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wonders never cease Wednesday, October 7, 2009

WEDNESDAY, OCTOBER 7th, 2009 play list of the week: mad as a hatter

[caption id="attachment_2031" align="alignleft" width="200" caption="click to listen"]click to listen[/caption]In honor of yesterday’s Mad Hatter Day, so chosen because the card in the Hatter’s hatband reads 10/6, we provide a play list with songs about madness, songs about hats, and songs about trips down rabbit holes. We hope this tides you over until the March release of Tim Burton’s latest project starring Johnny Depp, a remake of Alice in Wonderland. Enjoy:

1. “Mona Lisas and Mad Hatters” – Elton John Early Elton, written by Bernie Taupin, and one of John’s favorites. The song was written at least partly as a response to Ben E King’s hit song “A Spanish Rose in Harlem” after a traumatic night in a Manhattan hotel, with Taupin writing “"Now I know Spanish Harlem are not just pretty words to say. I thought I knew, but now I know that rose trees never grow in New York City." We feel like we’ve stayed in that hotel, Bernie. Hell’s kitchen, right?
2. “White Rabbit” – Jefferson Airplane Acid rock pioneers plumb the depths of the rabbit hole for psychedelic material. Grace Slick tells us to “Remember what the dormouse said. Feed your head.” In the book, the Mad Hatter is actually the one asked to remember what the dormouse said while on trial, and he replies that he can’t remember.
3. “If You Want to Wear a Hat” – The Apples in Stereo Sunny pop from the founders of the Elephant Six Collective. We love a song that opens with “If you want to wear a hat, you'd better get one that looks better than that. Or on second thought, the hat upon your head would look good with a feather instead. Then you need to ask a bird, which is more complicated than you have heard. For the birdie will not cooperate unless you guarantee the going rate.” It’s funny because it’s true.
4. “Crazy Baldhead/Who the Cap Fit” – Bob Marley From the album that bears the standard for roots reggae, Rastaman Vibration, which was Marley’s biggest selling US release. These two songs are the first two tracks on the second side, and since they both happen to be play list topics, we couldn’t pass them up. Here’s something you might not know - on the inside of the original album jacket, to the right, reads a message stating "This album jacket is great for cleaning herb." While we’re sure we don’t know what that means, it’s probably funny because it’s true.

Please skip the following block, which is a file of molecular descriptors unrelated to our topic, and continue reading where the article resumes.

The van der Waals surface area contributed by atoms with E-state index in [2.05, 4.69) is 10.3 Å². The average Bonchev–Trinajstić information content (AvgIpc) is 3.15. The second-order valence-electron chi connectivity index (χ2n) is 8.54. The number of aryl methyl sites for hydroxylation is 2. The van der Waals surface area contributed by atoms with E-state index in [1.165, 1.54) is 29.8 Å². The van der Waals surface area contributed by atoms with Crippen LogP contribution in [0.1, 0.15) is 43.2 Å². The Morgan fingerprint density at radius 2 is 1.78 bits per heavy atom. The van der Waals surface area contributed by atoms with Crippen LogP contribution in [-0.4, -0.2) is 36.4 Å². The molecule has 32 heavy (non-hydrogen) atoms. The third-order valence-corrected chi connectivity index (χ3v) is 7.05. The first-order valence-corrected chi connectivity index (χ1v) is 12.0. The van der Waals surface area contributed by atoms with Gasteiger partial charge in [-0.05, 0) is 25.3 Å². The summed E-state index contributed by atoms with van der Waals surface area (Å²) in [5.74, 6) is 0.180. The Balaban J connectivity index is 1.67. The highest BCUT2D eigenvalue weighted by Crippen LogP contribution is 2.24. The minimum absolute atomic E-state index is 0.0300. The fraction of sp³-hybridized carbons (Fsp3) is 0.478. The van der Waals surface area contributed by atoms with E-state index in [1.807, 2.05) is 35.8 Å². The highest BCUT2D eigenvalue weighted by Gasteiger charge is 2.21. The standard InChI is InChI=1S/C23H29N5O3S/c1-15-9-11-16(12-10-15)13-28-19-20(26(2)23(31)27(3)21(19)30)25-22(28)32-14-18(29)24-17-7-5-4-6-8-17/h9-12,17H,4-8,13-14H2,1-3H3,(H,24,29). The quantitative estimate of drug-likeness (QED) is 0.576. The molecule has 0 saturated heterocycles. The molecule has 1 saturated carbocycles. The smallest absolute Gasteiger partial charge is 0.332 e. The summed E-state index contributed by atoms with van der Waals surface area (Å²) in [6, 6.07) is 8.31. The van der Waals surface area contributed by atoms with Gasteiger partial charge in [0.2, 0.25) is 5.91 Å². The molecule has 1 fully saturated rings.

5. “Crazy” – Willie Nelson An up-and-coming young songwriter pens a tune in 1961 that’s bought by country superstar Patsy Cline, and helps to launch a career that is still going strong. An American icon, Willie has been boosting Visine sales, cranking out bio-diesel, helping the needy, aggravating the IRS and slowly bringing down the glaucoma rate for bus drivers coast-to-coast. We wonder if the Red Headed Stranger keeps the Rastaman Vibration LP on his tour bus?
6. “Goodbye Pork Pie Hat” – Charles Mingus An elegy to brilliant Jazz saxophonist Lester Young after his death in 1959, this is Mingus at his heart wrenching best. Both mournful and hopeful, it embodied the subtle yet elegant craftsmanship that Mingus applied to his work. If jazz isn’t your thing, guitar maestro Jeff Beck covers this song beautifully, and Joni Mitchell puts nice lyrics to it on a collaboration album with Mingus months before his death.
7. “Dude, Yr So Crazy” – Le Tigre Riot grrrls laying down lo-fi beats and stream of consciousness lyrics worthy of Kerouac’s Neal Cassady on their brilliant debut album, 1999’s self titled Le Tigre.
8. “Don’t Touch My Hat” – Lyle Lovett You think you’re crazy for hats? Lovett’s got you topped, no pun intended. “I wear a seven and you’re out of order, ‘cause I can tell from here that you’re a seven and a quarter. If it’s her you want, I don’t care about that. You can have my girl, but don’t touch my hat.” Perhaps he’s a bit sensitive about his hair.
9. “Don’t Come Around Here No More” – Tom Petty The video opens with song co writer Dave Stewart of The Eurythmics (who originally wrote the song for and about Stevie Nicks) appearing as the hookah smoking caterpillar and sending Alice on her way to Wonderland. With Petty as the Mad Hatter, and the Heartbreakers helping to host the tea party, Alice has a blast. Until the end, when the band takes the cake.
10. “Let’s Go Crazy” – Prince and the Revolution The artist who was formerly known as The Artist Who Was Formerly Known As Prince is back to his old name. He was always Prince to us, and he told us “in this life, things are much harder than in the afterworld. This life, you’re on your own. And if the elevator tries to bring you down, go crazy! Punch a higher floor.” Prince gives out pretty good advice with awesome guitar hooks. Apparently Symbol just needed a few more Princes in his life.
11. "You Can Leave Your Hat On" – Randy Newman A classic song from one of the greatest American songwriters, with guitar legend Ry Cooder on guitar. Like many of Newman’s songs, it was brought into the mainstream by another performer. It was a big hit for Joe Cocker after it was featured in 9 1/2 Weeks, and Tom Jones also scored with it on the soundtrack to the movie The Full Monty.
12. “Crazy Little Thing Called Love” – Queen This list may be overloaded with classic rock staples, but we just couldn’t pass up the chance to work in Freddie Mercury’s Queen. You see, many hat makers suffered from mercury poisoning as a result of the mercury used in felt making (until the late 19th century). Erratic, flamboyant behavior was one of the most evident alterations caused by mercury, hence the phrase “mad as a hatter.”


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